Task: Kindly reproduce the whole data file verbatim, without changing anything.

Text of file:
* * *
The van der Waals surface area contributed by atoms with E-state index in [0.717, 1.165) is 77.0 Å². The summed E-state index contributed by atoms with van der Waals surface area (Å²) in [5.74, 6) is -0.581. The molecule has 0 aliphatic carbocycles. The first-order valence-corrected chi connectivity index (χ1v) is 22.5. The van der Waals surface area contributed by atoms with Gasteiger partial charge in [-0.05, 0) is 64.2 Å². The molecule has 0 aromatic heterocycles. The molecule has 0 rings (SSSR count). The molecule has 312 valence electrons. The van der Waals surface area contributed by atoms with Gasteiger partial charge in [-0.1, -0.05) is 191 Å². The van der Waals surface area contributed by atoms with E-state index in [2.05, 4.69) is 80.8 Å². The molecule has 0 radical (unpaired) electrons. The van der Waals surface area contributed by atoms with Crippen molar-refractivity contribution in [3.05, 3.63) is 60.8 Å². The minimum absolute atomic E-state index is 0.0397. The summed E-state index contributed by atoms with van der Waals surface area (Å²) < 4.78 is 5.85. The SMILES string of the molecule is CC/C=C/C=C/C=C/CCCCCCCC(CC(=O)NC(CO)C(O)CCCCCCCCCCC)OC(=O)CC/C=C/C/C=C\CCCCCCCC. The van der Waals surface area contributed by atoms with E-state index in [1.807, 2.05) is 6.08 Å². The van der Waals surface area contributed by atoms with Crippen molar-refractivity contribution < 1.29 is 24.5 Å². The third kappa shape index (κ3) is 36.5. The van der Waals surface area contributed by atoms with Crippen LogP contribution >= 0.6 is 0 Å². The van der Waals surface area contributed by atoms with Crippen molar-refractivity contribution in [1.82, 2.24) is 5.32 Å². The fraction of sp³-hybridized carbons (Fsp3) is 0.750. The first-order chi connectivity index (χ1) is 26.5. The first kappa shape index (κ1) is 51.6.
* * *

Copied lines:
The van der Waals surface area contributed by atoms with E-state index in [0.717, 1.165) is 77.0 Å². The summed E-state index contributed by atoms with van der Waals surface area (Å²) in [5.74, 6) is -0.581. The molecule has 0 aliphatic carbocycles. The first-order valence-corrected chi connectivity index (χ1v) is 22.5. The van der Waals surface area contributed by atoms with Gasteiger partial charge in [-0.05, 0) is 64.2 Å². The molecule has 0 aromatic heterocycles. The molecule has 0 rings (SSSR count). The molecule has 312 valence electrons. The van der Waals surface area contributed by atoms with Gasteiger partial charge in [-0.1, -0.05) is 191 Å². The van der Waals surface area contributed by atoms with E-state index in [2.05, 4.69) is 80.8 Å². The molecule has 0 radical (unpaired) electrons. The van der Waals surface area contributed by atoms with Crippen molar-refractivity contribution in [3.05, 3.63) is 60.8 Å². The minimum absolute atomic E-state index is 0.0397. The summed E-state index contributed by atoms with van der Waals surface area (Å²) < 4.78 is 5.85. The SMILES string of the molecule is CC/C=C/C=C/C=C/CCCCCCCC(CC(=O)NC(CO)C(O)CCCCCCCCCCC)OC(=O)CC/C=C/C/C=C\CCCCCCCC. The van der Waals surface area contributed by atoms with E-state index in [1.807, 2.05) is 6.08 Å². The van der Waals surface area contributed by atoms with Crippen molar-refractivity contribution < 1.29 is 24.5 Å². The third kappa shape index (κ3) is 36.5. The van der Waals surface area contributed by atoms with Crippen LogP contribution >= 0.6 is 0 Å². The van der Waals surface area contributed by atoms with Crippen molar-refractivity contribution in [1.82, 2.24) is 5.32 Å². The fraction of sp³-hybridized carbons (Fsp3) is 0.750. The first-order chi connectivity index (χ1) is 26.5. The first kappa shape index (κ1) is 51.6.